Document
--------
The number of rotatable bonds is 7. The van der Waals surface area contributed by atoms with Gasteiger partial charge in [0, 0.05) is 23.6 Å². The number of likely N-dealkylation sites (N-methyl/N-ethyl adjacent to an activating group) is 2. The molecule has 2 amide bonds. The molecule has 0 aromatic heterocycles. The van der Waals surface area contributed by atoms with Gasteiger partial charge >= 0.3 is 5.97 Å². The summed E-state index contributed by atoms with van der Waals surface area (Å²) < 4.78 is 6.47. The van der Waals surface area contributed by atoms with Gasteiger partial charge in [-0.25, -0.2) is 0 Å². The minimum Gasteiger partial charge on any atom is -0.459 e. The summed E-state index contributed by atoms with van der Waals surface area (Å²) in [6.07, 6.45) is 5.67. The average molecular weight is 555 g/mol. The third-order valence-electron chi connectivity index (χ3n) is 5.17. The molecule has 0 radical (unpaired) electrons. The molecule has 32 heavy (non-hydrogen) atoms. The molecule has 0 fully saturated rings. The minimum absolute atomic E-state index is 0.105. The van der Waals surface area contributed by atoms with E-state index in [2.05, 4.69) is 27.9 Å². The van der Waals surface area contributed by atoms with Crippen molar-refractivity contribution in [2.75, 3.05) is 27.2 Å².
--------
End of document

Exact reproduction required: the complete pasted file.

The number of rotatable bonds is 7. The van der Waals surface area contributed by atoms with Gasteiger partial charge in [0, 0.05) is 23.6 Å². The number of likely N-dealkylation sites (N-methyl/N-ethyl adjacent to an activating group) is 2. The molecule has 2 amide bonds. The molecule has 0 aromatic heterocycles. The van der Waals surface area contributed by atoms with Gasteiger partial charge >= 0.3 is 5.97 Å². The summed E-state index contributed by atoms with van der Waals surface area (Å²) < 4.78 is 6.47. The van der Waals surface area contributed by atoms with Gasteiger partial charge in [-0.25, -0.2) is 0 Å². The minimum Gasteiger partial charge on any atom is -0.459 e. The summed E-state index contributed by atoms with van der Waals surface area (Å²) in [6.07, 6.45) is 5.67. The average molecular weight is 555 g/mol. The third-order valence-electron chi connectivity index (χ3n) is 5.17. The molecule has 0 radical (unpaired) electrons. The molecule has 32 heavy (non-hydrogen) atoms. The molecule has 0 fully saturated rings. The minimum absolute atomic E-state index is 0.105. The van der Waals surface area contributed by atoms with E-state index in [2.05, 4.69) is 27.9 Å². The van der Waals surface area contributed by atoms with Crippen molar-refractivity contribution in [2.75, 3.05) is 27.2 Å².